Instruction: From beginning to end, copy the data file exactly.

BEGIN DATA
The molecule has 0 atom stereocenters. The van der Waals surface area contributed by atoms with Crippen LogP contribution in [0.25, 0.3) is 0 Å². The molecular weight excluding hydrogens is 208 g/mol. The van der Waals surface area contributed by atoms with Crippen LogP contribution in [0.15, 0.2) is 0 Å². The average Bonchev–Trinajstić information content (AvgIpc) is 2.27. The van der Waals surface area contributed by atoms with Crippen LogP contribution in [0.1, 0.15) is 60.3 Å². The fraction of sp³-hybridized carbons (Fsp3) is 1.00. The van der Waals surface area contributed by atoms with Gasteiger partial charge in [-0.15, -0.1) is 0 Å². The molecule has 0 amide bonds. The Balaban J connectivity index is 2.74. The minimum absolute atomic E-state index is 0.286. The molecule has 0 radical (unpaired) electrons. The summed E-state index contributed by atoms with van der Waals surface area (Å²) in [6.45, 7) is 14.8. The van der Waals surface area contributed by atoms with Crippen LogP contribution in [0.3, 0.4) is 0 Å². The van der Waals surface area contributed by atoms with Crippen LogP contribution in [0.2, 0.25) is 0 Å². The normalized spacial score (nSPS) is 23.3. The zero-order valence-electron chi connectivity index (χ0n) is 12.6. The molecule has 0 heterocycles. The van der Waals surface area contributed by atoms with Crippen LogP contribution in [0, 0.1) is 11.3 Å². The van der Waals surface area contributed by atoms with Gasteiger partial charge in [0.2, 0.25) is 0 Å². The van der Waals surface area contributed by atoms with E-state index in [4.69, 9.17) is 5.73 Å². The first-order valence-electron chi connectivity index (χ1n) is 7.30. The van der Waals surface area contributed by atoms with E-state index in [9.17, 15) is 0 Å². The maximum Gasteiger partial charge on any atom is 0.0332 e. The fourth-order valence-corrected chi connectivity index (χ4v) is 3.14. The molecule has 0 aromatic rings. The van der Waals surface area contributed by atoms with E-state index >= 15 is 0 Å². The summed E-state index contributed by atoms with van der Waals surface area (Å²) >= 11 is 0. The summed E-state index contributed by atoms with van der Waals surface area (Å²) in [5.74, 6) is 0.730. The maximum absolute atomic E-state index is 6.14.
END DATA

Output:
The molecule has 0 atom stereocenters. The van der Waals surface area contributed by atoms with Crippen LogP contribution in [0.25, 0.3) is 0 Å². The molecular weight excluding hydrogens is 208 g/mol. The van der Waals surface area contributed by atoms with Crippen LogP contribution in [0.15, 0.2) is 0 Å². The average Bonchev–Trinajstić information content (AvgIpc) is 2.27. The van der Waals surface area contributed by atoms with Crippen LogP contribution in [0.1, 0.15) is 60.3 Å². The fraction of sp³-hybridized carbons (Fsp3) is 1.00. The van der Waals surface area contributed by atoms with Gasteiger partial charge in [-0.15, -0.1) is 0 Å². The molecule has 0 amide bonds. The Balaban J connectivity index is 2.74. The minimum absolute atomic E-state index is 0.286. The molecule has 0 radical (unpaired) electrons. The summed E-state index contributed by atoms with van der Waals surface area (Å²) in [6.45, 7) is 14.8. The van der Waals surface area contributed by atoms with Crippen LogP contribution in [0.3, 0.4) is 0 Å². The van der Waals surface area contributed by atoms with Crippen LogP contribution in [0.2, 0.25) is 0 Å². The normalized spacial score (nSPS) is 23.3. The zero-order valence-electron chi connectivity index (χ0n) is 12.6. The molecule has 0 heterocycles. The van der Waals surface area contributed by atoms with Crippen LogP contribution in [0, 0.1) is 11.3 Å². The van der Waals surface area contributed by atoms with Gasteiger partial charge in [0.2, 0.25) is 0 Å². The van der Waals surface area contributed by atoms with E-state index in [4.69, 9.17) is 5.73 Å². The first-order valence-electron chi connectivity index (χ1n) is 7.30. The van der Waals surface area contributed by atoms with E-state index in [9.17, 15) is 0 Å². The maximum Gasteiger partial charge on any atom is 0.0332 e. The fourth-order valence-corrected chi connectivity index (χ4v) is 3.14. The molecule has 0 aromatic rings. The van der Waals surface area contributed by atoms with E-state index >= 15 is 0 Å². The summed E-state index contributed by atoms with van der Waals surface area (Å²) >= 11 is 0. The summed E-state index contributed by atoms with van der Waals surface area (Å²) in [5.74, 6) is 0.730. The maximum absolute atomic E-state index is 6.14.